As a major technology company with a huge market share in several consumer electronic categories, Apple Inc. (NASDAQ:AAPL) is the raison d'etre of many a semiconductor company. Famously aggressive in its sourcing process, Apple has been known to hoard technologies, cornering the market to block its competitors from imitating successful product launches. Like many other large manufacturers, it also trades in exclusivity agreements, making parts manufacturers agree to rock-bottom margins in exchange for huge order commitments.
So what happens to those wire, chip and sensor makers when Apple gives them the boot? The answer to that question might be found in the dismal quarterly results released Tuesday by OmniVision Technologies Inc. (NASDAQ:OVTI), a company that makes imaging sensors used in smartphone, tablet and notebook cameras.
Earlier this month, OmniVision, based in Santa Clara, Calif., reported sales had declined substantially for the just-ended quarter. Apparently, OmniVision, which had produced the camera imaging sensor on earlier versions of the iPhone, lost the bid to continue manufacturing that component to Sony. While the company has not admitted this fact, only referring to losing orders from several customers in several market segments during a conference call with investors Tuesday, the consensus among Wall Street analysts following the company indicates this is the case.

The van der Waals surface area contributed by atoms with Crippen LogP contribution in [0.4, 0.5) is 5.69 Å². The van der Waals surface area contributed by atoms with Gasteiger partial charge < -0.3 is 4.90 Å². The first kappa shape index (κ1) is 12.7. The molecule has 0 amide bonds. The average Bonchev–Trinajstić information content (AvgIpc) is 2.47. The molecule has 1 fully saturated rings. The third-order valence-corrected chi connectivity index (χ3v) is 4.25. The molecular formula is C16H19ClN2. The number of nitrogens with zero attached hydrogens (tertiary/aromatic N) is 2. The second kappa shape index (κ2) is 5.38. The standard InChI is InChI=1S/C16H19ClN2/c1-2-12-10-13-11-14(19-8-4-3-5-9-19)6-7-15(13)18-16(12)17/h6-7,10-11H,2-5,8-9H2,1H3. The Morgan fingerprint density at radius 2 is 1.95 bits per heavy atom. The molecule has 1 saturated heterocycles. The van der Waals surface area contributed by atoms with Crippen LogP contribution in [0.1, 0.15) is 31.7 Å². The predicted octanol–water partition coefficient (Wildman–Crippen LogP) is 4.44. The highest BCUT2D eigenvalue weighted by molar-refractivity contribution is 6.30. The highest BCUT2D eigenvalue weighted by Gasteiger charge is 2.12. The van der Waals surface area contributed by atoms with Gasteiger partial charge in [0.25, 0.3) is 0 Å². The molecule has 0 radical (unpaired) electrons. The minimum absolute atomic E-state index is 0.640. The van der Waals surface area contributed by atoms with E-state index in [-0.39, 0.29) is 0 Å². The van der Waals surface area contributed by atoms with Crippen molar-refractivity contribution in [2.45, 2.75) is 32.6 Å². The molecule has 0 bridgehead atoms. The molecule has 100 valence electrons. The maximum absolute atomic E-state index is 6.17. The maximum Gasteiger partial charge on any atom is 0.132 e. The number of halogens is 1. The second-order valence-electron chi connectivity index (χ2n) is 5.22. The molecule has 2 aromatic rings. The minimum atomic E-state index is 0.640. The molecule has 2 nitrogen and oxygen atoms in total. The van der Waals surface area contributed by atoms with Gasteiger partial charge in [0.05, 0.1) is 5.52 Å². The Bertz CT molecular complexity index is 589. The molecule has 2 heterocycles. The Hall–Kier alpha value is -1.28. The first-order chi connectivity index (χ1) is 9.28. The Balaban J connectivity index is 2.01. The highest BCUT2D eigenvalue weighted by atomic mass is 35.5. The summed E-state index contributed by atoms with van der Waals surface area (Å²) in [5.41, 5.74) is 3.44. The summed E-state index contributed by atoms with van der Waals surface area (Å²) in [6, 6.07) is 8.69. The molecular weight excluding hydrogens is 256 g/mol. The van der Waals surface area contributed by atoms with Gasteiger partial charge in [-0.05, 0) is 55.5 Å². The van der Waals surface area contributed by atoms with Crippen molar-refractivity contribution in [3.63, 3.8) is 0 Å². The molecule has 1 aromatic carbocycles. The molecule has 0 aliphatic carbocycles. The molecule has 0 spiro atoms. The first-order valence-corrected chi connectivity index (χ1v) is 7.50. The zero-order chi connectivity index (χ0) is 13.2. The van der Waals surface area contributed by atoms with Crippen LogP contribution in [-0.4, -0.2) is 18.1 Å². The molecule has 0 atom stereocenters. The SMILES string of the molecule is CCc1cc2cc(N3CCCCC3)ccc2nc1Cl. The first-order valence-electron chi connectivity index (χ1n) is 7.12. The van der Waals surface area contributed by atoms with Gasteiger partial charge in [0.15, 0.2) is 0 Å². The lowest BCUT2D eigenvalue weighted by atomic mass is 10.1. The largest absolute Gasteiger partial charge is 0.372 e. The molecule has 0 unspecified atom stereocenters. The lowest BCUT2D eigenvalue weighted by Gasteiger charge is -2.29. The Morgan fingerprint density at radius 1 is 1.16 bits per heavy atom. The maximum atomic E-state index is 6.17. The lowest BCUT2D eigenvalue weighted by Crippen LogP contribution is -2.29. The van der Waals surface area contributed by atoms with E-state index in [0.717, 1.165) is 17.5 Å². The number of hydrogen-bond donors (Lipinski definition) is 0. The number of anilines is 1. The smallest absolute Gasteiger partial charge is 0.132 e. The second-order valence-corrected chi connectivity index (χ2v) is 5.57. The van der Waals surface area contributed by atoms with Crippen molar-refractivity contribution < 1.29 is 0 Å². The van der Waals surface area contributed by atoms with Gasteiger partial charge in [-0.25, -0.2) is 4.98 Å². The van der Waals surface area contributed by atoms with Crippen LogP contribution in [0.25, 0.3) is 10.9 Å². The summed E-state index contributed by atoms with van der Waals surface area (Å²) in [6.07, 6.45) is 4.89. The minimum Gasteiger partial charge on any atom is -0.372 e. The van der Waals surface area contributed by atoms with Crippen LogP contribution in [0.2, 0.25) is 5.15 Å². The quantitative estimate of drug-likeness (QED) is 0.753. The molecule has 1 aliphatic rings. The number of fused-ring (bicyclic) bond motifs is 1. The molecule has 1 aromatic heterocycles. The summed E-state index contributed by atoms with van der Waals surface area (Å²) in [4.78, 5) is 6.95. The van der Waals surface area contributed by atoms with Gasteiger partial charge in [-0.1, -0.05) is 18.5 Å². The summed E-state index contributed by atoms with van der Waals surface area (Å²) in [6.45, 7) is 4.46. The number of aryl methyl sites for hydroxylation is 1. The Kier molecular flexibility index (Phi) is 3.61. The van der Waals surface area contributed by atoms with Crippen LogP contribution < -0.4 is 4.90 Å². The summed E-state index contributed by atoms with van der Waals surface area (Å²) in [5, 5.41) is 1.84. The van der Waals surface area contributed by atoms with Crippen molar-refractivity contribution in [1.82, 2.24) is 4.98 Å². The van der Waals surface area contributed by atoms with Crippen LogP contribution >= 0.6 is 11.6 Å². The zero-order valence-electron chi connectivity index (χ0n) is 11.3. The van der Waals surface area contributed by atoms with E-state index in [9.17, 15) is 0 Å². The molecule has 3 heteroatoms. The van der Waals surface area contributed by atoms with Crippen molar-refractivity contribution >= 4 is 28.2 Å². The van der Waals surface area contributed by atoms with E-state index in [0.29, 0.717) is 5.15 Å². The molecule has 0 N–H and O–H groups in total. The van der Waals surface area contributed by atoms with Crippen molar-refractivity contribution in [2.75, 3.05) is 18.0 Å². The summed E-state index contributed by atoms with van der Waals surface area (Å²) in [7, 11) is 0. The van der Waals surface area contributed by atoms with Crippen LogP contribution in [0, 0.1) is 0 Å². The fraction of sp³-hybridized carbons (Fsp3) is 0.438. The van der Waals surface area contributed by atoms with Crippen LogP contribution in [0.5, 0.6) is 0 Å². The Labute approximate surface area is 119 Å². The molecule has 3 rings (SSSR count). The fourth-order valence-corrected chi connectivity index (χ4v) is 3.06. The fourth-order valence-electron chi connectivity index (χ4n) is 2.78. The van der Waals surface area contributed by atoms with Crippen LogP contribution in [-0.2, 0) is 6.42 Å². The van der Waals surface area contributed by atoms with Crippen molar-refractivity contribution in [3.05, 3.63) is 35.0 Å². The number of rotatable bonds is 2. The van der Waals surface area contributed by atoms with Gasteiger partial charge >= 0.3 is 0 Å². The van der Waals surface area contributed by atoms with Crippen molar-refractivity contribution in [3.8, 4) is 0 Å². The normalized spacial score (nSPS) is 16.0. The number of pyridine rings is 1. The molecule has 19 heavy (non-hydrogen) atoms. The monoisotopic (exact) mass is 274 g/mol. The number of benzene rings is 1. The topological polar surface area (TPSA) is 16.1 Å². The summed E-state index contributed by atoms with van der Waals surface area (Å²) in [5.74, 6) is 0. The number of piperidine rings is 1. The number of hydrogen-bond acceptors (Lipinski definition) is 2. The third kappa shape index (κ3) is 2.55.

The end result? OmniVision's revenues plummeted for the quarter, dropping 9% when compared to the same quarter a year ago, to $217.9 million. Net income dropped by nearly a third, as the manufacturer was forced to take a huge write-down on now obsolete technology.
And it would have been even worse if the company hadn't engineered its cash flow statement, taking more than $18 million in additional loans and stiffing its own suppliers for more than $25 million in owed payments over the last three months, not to mention tacking on $9 million on its balance sheet's Goodwill column to inflate total company equity.
One line in the balance sheet, however, is all investors might need to draw a conclusion on the health of the company. OmniVision inventories of unsold products skyrocketed in the just-ended quarter, rising more than 134 percent to $250.5 million.
Shares of OmniVision, after hitting a 52-week low of $10.15, were selling for $10.40 during mid-morning trading on NASDAQ, down 79 cents, or 7.06 percent, from Tuesday.
The cautionary tale is out there. While working for Apple might be a dream many companies aspire to, losing that big contract is an undiluted nightmare.